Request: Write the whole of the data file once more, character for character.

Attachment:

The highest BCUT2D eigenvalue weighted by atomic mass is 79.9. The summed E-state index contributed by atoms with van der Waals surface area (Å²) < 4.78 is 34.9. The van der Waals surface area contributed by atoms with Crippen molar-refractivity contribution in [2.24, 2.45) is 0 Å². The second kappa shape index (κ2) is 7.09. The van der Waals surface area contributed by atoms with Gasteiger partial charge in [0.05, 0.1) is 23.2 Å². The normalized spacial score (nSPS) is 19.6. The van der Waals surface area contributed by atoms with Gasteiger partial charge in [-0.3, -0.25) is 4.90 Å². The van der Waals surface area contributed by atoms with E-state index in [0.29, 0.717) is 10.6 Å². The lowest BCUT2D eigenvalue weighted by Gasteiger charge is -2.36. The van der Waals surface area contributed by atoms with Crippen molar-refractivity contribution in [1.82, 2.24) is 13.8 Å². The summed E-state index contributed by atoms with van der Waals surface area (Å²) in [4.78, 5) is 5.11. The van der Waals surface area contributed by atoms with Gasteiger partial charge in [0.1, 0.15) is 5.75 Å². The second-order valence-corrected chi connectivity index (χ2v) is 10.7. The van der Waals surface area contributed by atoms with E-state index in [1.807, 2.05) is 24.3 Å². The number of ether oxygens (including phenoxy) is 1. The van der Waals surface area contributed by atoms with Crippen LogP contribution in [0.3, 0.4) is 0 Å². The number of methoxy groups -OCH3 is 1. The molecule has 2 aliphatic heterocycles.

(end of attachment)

The highest BCUT2D eigenvalue weighted by atomic mass is 79.9. The summed E-state index contributed by atoms with van der Waals surface area (Å²) < 4.78 is 34.9. The van der Waals surface area contributed by atoms with Crippen molar-refractivity contribution in [2.24, 2.45) is 0 Å². The second kappa shape index (κ2) is 7.09. The van der Waals surface area contributed by atoms with Gasteiger partial charge in [0.05, 0.1) is 23.2 Å². The normalized spacial score (nSPS) is 19.6. The van der Waals surface area contributed by atoms with Gasteiger partial charge in [-0.3, -0.25) is 4.90 Å². The van der Waals surface area contributed by atoms with E-state index in [0.29, 0.717) is 10.6 Å². The lowest BCUT2D eigenvalue weighted by Gasteiger charge is -2.36. The van der Waals surface area contributed by atoms with Crippen molar-refractivity contribution in [1.82, 2.24) is 13.8 Å². The summed E-state index contributed by atoms with van der Waals surface area (Å²) in [4.78, 5) is 5.11. The van der Waals surface area contributed by atoms with Gasteiger partial charge in [0.1, 0.15) is 5.75 Å². The second-order valence-corrected chi connectivity index (χ2v) is 10.7. The van der Waals surface area contributed by atoms with E-state index in [1.807, 2.05) is 24.3 Å². The number of ether oxygens (including phenoxy) is 1. The van der Waals surface area contributed by atoms with Crippen LogP contribution in [0.3, 0.4) is 0 Å². The number of methoxy groups -OCH3 is 1. The molecule has 2 aliphatic heterocycles.